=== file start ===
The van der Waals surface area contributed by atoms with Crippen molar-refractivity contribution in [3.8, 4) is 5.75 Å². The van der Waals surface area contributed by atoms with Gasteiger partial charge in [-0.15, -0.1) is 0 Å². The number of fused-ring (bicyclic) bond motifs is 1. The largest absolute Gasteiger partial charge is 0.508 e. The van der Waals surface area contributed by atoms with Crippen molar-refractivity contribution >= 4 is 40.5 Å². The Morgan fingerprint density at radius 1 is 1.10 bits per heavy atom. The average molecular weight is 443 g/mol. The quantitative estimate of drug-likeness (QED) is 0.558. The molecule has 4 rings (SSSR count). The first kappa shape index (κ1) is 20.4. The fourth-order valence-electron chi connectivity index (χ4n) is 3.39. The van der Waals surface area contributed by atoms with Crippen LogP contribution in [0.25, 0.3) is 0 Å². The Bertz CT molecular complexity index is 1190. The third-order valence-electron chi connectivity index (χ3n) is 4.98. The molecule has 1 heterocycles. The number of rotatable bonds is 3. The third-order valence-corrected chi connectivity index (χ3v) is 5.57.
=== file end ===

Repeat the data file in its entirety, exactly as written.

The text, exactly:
The van der Waals surface area contributed by atoms with Crippen molar-refractivity contribution in [3.8, 4) is 5.75 Å². The van der Waals surface area contributed by atoms with Gasteiger partial charge in [-0.15, -0.1) is 0 Å². The number of fused-ring (bicyclic) bond motifs is 1. The largest absolute Gasteiger partial charge is 0.508 e. The van der Waals surface area contributed by atoms with Crippen molar-refractivity contribution >= 4 is 40.5 Å². The Morgan fingerprint density at radius 1 is 1.10 bits per heavy atom. The average molecular weight is 443 g/mol. The quantitative estimate of drug-likeness (QED) is 0.558. The molecule has 4 rings (SSSR count). The first kappa shape index (κ1) is 20.4. The fourth-order valence-electron chi connectivity index (χ4n) is 3.39. The van der Waals surface area contributed by atoms with Crippen LogP contribution in [0.25, 0.3) is 0 Å². The Bertz CT molecular complexity index is 1190. The third-order valence-electron chi connectivity index (χ3n) is 4.98. The molecule has 1 heterocycles. The number of rotatable bonds is 3. The third-order valence-corrected chi connectivity index (χ3v) is 5.57.